An as yet unidentified dabbling duck, suspected of being a Black Duck × Mallard hybrid, but unresolved. Its double white-barred speculum immediately ruled out the real deal. The presence of a drake Black Duck on the Faeroes in recent years, producing a number of hybrid offspring, may explain our sighting. Norwick, Unst, 8th October 2010. (Photo: Shetland Nature.)
Heading south we had another 'from the van' find as Graham picked up a Barred Warbler along a stone dyke at Haroldswick, just before a phone call with news that a Dusky Warbler had been found at Halligarth. Typically brief initial views of the Dusky Warbler, constantly luring us in with its distinct call, eventually led to an enjoyable encounter, plus two Yellow-broweds and several Swallows over. Whilst searching for Otters, news broke of a Red-flanked Bluetail on south Mainland, so we wasted no time in heading for the ferry.
By the time we had reached the North Mainland there was a choice of two Bluetails, one at Geosetter and one at Tresta. We opted for the Tresta bird (found by the Punkbirders) as it had been found a couple of hours later, so would surely have attracted a smaller crowd — a brilliant choice, as we had the bird to ourselves!
Red-flanked Bluetail, Tresta, West Mainland, 8th October 2010. Not a bad species to finish our 2010 Shetland Autumn Birding trip on and a new bird for most. (Photo: Dan Brown.)
Our week came to an end with warm handshakes, smiles on faces and time to reminisce with delight on the 118 species on the trip list. New birds for everyone and some top-notch scare and rare bird finds as well. The conversation then quickly turned to, "when can we book for next year?"
We predicted that the Sumburgh area was a likely spot for an hour or two's birding before flights home the next morning and hopefully a chance of a Pallas's Warbler, having heard of one on Unst as we left — and that's exactly what happened. Before catching flights everyone enjoyed a carpet of Goldcrests around the Sumburgh hotel, indicating a mini-fall, amongst which was the predicted Pallas's Warbler.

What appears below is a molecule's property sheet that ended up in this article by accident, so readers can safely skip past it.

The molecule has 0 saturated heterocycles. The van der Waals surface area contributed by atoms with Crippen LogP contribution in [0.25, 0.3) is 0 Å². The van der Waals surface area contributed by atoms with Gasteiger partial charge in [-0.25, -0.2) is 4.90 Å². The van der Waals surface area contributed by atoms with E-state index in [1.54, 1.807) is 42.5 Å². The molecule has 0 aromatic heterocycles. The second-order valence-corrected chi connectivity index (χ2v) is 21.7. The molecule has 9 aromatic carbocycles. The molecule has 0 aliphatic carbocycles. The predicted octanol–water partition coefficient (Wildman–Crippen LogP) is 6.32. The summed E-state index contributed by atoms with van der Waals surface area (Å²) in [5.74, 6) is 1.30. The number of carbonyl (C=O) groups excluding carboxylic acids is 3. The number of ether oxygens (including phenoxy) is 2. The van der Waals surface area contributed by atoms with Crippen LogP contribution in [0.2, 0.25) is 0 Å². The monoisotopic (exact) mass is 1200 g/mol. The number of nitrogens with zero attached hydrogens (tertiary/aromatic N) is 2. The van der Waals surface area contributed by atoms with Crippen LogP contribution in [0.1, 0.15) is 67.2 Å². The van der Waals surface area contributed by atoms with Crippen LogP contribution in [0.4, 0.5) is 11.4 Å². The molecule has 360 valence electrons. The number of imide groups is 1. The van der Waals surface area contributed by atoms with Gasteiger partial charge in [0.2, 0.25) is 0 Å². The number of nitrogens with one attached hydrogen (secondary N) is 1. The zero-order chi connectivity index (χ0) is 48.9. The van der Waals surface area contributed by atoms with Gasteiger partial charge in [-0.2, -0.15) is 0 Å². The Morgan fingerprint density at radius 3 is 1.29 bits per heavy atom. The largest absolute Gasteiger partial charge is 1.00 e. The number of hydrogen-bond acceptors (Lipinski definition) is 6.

Pallas's Warbler, Sumburgh Farm, 9th October 2010. The one species our tour group thought they had missed. Not so, all members present the next morning, just a short walk from their hotel rooms. Nice finale before flights home. (Photo: Gary Bell.)
Meanwhile, the tour leaders managed a couple of last-day finds for themselves. Martin joined Roger Riddington and Paul Harvey around South Mainland where they notched up not one, but two Olive-backed Pipits, as well as enjoying another Dusky Warbler, two Yellow-broweds and a Red-breasted Flycatcher in the area. Meanwhile, Brydon and James McCallum teamed up again and found a fantastic Pallas's Grasshopper Warbler on Brydon's home island of Fetlar.
Olive-backed Pipit, Eel burn, 9th October 2010. (Photo: Roger Riddington.)
To make 2011 your year of birding discovery and, if recent years are anything to go by, be part of a rarity-finding team, join the team in autumn 2011.
Team Shetland Nature, Autumn Birding 2010, outside the Community Centre on Fetlar. (Photo: Shetland Nature.)